This article is more than 1 year old
Brit trio convicted for liquid bomb terror plot
Conspiracy to commit murder - not bomb planes
Three of eight British men accused of plotting to blow up seven trans-Atlantic airliners using liquid explosives were convicted today of conspiracy to commit murder.
The jury, however, didn't find any of the men guilty of the actual headline-grabbing charges that lead to a worldwide clamp-down on liquids in carry-on baggage.
Guilty verdicts were returned Monday against Abdulla Ahmed Ali, 27; Assad Sarwar, 28; and Tanvir Hussain, 27 of conspiracy to commit murder.
Ali, Sarwar, and Hussain admitted to plotting to detonate an explosive device at Heathrow's terminal three because it was used by several US airlines, according to The Guardian.
The jury didn't reach verdicts against any of the eight men on the plane-bombing charges. No verdicts were reached against the other four men accused of the plot: Umar Islam, 30; Arafat Waheed Khan 26; Ibrahim Savant, 27; and Waheed Zaman, 24.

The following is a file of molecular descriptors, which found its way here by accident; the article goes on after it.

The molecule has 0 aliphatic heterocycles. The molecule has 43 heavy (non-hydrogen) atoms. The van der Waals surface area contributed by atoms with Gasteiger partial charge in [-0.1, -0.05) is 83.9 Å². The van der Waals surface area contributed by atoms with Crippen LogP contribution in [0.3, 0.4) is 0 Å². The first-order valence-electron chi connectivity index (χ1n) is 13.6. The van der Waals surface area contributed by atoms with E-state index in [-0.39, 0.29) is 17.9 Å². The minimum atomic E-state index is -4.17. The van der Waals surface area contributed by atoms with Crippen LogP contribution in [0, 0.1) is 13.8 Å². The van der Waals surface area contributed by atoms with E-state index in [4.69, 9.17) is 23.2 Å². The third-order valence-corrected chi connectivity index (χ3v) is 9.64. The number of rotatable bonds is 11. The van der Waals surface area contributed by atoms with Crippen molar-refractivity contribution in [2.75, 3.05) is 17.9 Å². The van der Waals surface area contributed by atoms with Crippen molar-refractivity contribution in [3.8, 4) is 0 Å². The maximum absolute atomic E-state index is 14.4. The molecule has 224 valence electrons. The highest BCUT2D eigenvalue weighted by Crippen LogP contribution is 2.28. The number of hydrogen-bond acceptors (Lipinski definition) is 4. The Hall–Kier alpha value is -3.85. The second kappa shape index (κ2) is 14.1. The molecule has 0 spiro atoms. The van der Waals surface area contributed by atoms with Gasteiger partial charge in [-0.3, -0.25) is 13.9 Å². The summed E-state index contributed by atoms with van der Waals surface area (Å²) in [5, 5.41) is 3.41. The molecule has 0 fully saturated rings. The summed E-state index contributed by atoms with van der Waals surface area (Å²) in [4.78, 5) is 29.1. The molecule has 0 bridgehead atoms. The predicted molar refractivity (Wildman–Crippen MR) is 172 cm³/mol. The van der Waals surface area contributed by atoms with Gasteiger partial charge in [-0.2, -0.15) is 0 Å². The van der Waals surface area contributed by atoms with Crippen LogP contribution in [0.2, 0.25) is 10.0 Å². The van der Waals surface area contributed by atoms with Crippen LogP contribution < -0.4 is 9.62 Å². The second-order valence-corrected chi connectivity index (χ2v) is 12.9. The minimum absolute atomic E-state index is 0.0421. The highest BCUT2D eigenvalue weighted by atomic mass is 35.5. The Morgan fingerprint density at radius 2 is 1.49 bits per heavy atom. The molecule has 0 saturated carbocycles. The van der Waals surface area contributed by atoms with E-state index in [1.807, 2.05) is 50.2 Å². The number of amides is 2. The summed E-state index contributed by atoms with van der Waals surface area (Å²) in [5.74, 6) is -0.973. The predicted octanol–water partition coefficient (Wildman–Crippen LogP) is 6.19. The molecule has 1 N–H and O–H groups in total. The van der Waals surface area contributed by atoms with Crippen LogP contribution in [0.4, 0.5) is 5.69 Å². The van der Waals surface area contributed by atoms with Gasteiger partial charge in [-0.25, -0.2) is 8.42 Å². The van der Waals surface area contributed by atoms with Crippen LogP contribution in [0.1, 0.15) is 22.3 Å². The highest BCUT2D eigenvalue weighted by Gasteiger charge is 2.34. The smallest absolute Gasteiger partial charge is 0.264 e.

Mohammad Gulzar, 27, who Scotland Yard accused of being a ringleader in the plot, was cleared of all offenses.
During the lengthy trial, prosecutors claimed the men planned to detonate explosives consisting of a chemical mixture inside 500ml Lucozade and Oasis bottles. Authorities claim if the plot was successful, more than 1,500 people would have been killed.
The Crown Prosecution Service said in a statement, "The prosecution is considering a request for retrial in respect of the plot to blow up airliners against all seven men upon which the jury could not agree."
The judge set a December 26 deadline for a retrial decision. ®